SEBASTIAN DONAT: »ES KLANG ABER FAST WIE DEINE LIEDER...« – DIE RUSSISCHEN NACHDICHTUNGEN AUS GOETHES WEST-ÖSTLICHEM DIVAN, GÖTTINGEN: WALLSTEIN 2002 (= MÜNCHENER KOMPARATISTISCHE STUDIEN, BD. 1). 504 S., [BUCH + CD-ROM, PREIS: 74,- EUR]
This research is centered on the russian translations and imitations of Goethe's late lyric work, the West-östlichen Divan from 1817 until 2000. The corpus is represented by the 800 adaptations of Goethe's poetical work which is itself composed of 320 pieces. The critical method includes a historical point of view and a more theoretical approach. On one hand the historical context is used as an explanation of the singularities of each translation. On the other hand, this study leads to a more general reflection on the poetics of translation and on the problem of the theory of lyric genders. The structure of this book presents two main parts. The first of which studies the different periods in the imitations of Goethe's work. From a historical point of view, it also analyses the successive russian conceptions of translation . The second one is a poetical study of the translations and imitations. It lays out the problem of lyric genders. The outside presentation of the book offers an original advantage: its cover includes a CD-ROM. Not only does it present the text of the book but also many documents (for instance a presentation of the poems and translations). The hypertext allows many uses of the text and documents, especially thanks to the ›search‹ or ›cut and paste‹ functions. For all these reasons, this book represents a very complete research on an important field of russian lyrics. It is a very original and new study on the poetics of translation: it finally leads to the issue of the frontiers between translation and creation, between both translated and national characters of poetry. It makes use of the specific methods of general and comparative literature at different levels.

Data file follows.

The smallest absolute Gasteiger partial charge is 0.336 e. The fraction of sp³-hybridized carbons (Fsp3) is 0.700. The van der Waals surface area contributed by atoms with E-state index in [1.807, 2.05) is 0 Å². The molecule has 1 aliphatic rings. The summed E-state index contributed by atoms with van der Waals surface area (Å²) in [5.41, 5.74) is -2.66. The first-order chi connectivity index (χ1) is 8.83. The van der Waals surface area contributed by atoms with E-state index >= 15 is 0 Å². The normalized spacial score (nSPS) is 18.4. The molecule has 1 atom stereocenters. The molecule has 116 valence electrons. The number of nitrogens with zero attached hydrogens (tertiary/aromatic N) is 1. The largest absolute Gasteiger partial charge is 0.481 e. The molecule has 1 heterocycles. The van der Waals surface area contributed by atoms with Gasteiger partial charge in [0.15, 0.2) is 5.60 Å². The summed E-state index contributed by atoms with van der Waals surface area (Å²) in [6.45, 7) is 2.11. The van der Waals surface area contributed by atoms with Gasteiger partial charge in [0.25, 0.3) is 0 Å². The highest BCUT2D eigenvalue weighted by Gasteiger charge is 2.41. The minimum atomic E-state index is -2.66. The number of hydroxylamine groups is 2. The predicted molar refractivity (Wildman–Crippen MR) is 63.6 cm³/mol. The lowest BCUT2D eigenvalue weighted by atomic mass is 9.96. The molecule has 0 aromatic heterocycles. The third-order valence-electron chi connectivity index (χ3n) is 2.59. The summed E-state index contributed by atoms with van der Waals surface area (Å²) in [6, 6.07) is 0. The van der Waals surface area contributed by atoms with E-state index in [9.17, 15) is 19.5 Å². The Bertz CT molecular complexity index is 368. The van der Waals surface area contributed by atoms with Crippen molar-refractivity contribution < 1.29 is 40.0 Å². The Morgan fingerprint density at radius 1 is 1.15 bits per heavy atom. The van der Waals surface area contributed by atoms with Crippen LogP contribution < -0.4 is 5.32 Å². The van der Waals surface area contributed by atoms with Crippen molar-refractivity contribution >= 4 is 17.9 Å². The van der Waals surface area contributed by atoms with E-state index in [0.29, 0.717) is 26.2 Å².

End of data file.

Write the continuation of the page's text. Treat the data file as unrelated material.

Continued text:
Rezensionstext siehe unter: <http://computerphilologie.uni-muenchen.de/jg03/franco.html>.
Bernard Franco (Universität Paris-Sorbonne)